Session Type: Plenary Session
Session Time: 11:30AM-1:00PM
Background/Purpose: Patients with interstitial lung disease (ILD) are often recommended to avoid conception or terminate pregnancy despite limited data on pregnancy outcomes and complications. Studies to date have only been conducted in small samples of 9-15 patients with mixed results. This study aims to retrospectively analyze pregnancy outcomes in the largest-to-date cohort of patients with ILD secondary to autoimmune disease to further inform providers and patients on the risks of pregnancy. We hypothesize that patients with more severe ILD as classified by physiologic measures will have worse pregnancy outcomes and increased complications.
Methods: Medical records in the Duke University Health System (1/1/1996 – 7/1/2019) were reviewed for pregnancies in patients with a diagnosis of ILD secondary to autoimmune disease. Pregnancies were classified according to severity of ILD based on percent predicted forced vital capacity (FVC % pred) or percent predicted diffusion capacity for carbon monoxide (DLCO % pred). Cutoff values included normal (DLCO % pred ≥ 80% and FVC % pred ≥ 80%), mild (DLCO % pred 61-79% or FVC % pred 60-79%), moderate (DLCO % pred 40-60% or FVC % pred 40-59%), and severe (DLCO % pred < 40% or FVC % pred < 40%). Adverse outcomes were defined using the composite PROMISSE-APO (preeclampsia, pre-term delivery < 36 weeks, small for gestational age (SGA) infant < 5th percentile, fetal death > 12 weeks, or neonatal death) and PROMISSE-APO SEVERE (preeclampsia and preterm delivery < 34 weeks, preterm delivery < 30 weeks, fetal death > 12 weeks, or neonatal death). Fisher’s Exact Test and ANOVA was used to compare outcomes among patients in different severity groups.
Results: This study included 67 patients with 94 pregnancies (5 twin pergnancies). The average maternal age was 32.1 ± 6.0 years with 83% identifying as Black. Overall, 69% of pregnancies were diagnosed with sarcoidosis and the remaining 31% had a connective tissue disease associated ILD (CTD-ILD). Of the pregnancies with available measures to classify ILD severity (n=64), 11% were severe, 25% were moderate, 50% were mild, and 14% were normal. All the pregnancies in the severe group had CTD-ILD while 89% of pregnancies in the normal group had sarcoidosis (p=0.001 across groups).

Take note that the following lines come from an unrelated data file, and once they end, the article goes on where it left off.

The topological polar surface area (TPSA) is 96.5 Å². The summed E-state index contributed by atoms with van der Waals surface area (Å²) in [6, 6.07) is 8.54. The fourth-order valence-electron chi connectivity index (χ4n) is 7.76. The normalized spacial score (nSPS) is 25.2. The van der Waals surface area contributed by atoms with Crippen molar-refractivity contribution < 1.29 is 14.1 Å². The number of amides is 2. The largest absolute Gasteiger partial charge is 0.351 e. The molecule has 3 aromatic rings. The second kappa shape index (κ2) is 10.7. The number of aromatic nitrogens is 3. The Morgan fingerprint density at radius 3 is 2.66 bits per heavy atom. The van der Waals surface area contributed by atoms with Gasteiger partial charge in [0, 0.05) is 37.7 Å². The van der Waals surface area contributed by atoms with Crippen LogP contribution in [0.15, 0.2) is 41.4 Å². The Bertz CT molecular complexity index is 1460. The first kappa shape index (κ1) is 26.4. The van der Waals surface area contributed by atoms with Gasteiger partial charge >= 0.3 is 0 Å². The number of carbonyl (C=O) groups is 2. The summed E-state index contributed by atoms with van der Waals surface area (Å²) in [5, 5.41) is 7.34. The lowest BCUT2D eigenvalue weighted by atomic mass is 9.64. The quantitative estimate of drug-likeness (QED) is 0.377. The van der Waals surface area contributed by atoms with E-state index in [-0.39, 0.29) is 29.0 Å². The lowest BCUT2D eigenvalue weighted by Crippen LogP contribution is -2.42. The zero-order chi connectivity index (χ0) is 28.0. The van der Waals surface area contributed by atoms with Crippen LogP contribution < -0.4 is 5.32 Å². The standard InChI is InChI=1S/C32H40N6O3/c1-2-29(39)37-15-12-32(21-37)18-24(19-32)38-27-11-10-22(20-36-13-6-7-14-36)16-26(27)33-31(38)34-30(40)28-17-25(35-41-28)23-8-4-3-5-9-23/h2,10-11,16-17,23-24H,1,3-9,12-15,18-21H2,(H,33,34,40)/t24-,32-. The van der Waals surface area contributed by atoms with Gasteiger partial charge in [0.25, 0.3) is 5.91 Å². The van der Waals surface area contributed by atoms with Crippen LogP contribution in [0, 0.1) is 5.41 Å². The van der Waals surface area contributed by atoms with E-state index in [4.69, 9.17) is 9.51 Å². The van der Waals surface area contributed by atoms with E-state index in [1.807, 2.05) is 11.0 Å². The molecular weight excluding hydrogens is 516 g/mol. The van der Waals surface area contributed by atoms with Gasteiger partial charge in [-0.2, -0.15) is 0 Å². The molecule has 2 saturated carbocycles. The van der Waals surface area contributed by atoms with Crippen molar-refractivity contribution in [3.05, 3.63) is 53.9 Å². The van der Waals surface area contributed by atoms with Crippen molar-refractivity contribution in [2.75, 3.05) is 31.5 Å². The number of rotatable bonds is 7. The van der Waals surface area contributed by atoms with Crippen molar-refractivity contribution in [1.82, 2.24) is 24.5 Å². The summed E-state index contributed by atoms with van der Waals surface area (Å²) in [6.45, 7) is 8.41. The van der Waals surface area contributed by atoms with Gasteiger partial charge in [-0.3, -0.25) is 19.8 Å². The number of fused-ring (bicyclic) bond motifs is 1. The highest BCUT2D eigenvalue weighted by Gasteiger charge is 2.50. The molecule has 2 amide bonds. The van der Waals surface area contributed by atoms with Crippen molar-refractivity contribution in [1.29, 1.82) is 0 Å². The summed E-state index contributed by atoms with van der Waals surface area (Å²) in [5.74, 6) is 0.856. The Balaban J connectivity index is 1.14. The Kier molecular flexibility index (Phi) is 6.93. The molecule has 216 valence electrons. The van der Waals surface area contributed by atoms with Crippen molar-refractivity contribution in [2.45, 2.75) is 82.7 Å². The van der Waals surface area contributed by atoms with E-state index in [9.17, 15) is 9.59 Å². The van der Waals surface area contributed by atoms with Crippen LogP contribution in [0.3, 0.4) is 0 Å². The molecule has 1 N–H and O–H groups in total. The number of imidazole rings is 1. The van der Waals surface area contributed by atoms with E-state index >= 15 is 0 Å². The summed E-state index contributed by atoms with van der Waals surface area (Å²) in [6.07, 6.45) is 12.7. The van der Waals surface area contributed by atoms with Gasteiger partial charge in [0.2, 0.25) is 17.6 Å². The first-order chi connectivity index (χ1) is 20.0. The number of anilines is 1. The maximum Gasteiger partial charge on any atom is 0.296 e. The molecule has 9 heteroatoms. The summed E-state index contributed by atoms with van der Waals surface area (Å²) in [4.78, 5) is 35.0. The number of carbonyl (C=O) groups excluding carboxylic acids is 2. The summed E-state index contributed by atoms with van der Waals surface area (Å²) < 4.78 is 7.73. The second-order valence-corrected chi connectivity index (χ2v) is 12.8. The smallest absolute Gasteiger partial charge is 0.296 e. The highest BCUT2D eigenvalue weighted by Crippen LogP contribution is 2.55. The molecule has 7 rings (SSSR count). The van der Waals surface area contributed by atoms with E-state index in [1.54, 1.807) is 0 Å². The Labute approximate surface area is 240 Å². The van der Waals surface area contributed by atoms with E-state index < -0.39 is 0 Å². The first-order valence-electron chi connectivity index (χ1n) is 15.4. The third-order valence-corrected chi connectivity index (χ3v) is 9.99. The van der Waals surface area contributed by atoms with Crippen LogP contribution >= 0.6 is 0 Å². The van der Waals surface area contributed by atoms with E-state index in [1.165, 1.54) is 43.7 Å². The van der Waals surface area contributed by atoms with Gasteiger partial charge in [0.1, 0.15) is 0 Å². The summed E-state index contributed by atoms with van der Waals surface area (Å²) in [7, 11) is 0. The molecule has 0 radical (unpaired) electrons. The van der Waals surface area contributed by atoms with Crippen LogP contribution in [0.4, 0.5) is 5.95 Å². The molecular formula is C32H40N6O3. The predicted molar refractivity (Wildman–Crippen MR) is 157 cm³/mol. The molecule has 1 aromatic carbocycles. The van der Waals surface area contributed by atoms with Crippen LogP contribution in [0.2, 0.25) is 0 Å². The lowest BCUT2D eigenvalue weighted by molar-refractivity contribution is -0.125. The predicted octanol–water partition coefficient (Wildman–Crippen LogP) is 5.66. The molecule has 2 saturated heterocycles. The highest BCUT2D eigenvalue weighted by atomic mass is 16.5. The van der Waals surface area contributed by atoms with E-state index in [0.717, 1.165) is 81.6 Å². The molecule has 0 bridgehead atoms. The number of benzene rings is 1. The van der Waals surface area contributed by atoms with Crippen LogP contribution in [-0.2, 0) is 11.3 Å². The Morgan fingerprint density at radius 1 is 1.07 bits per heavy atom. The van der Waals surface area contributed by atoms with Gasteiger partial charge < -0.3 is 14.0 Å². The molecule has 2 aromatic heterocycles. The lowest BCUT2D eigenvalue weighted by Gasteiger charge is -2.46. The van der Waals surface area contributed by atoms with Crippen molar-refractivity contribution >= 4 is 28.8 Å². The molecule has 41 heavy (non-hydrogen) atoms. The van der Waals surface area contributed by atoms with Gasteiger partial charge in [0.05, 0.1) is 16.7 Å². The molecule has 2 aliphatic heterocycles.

Overall, 70% of pregnancies resulted in live births and 9 pregnancies (10%) were terminated (Fig. 1). There was a 15% rate of pre-eclampsia, 34% rate of PROMISSE-APO, and 15% rate of PROMISSE-APO SEVERE. Patients with severe disease had the highest rates of PROMISSE-APO (p=0.03 across groups).
There were no maternal deaths and only 2 pregnancies required intensive care unit care. Overall, 4 pregnancies experienced volume overload at the time of delivery, of which 1 patient developed postpartum heart failure. A total of 8 pregnancies required oxygen at the time of delivery, and 1 patient was intubated during pregnancy.
Conclusion: While adverse pregnancy outcomes are common in ILD pregnancies, especially in patients with more severe disease, overall maternal morbidity and mortality is low. Patients with ILD do not necessarily have to terminate pregnancies provided they have close monitoring before, during, and after pregnancy and appropriate subspecialist involvement.
To cite this abstract in AMA style:Rajendran A, Giattino S, Eudy A, Swaminathan A, Clowse M. Pregnancy Outcomes in Patients with Interstitial Lung Disease [abstract]. Arthritis Rheumatol. 2020; 72 (suppl 10). https://acrabstracts.org/abstract/pregnancy-outcomes-in-patients-with-interstitial-lung-disease/. Accessed June 25, 2022.
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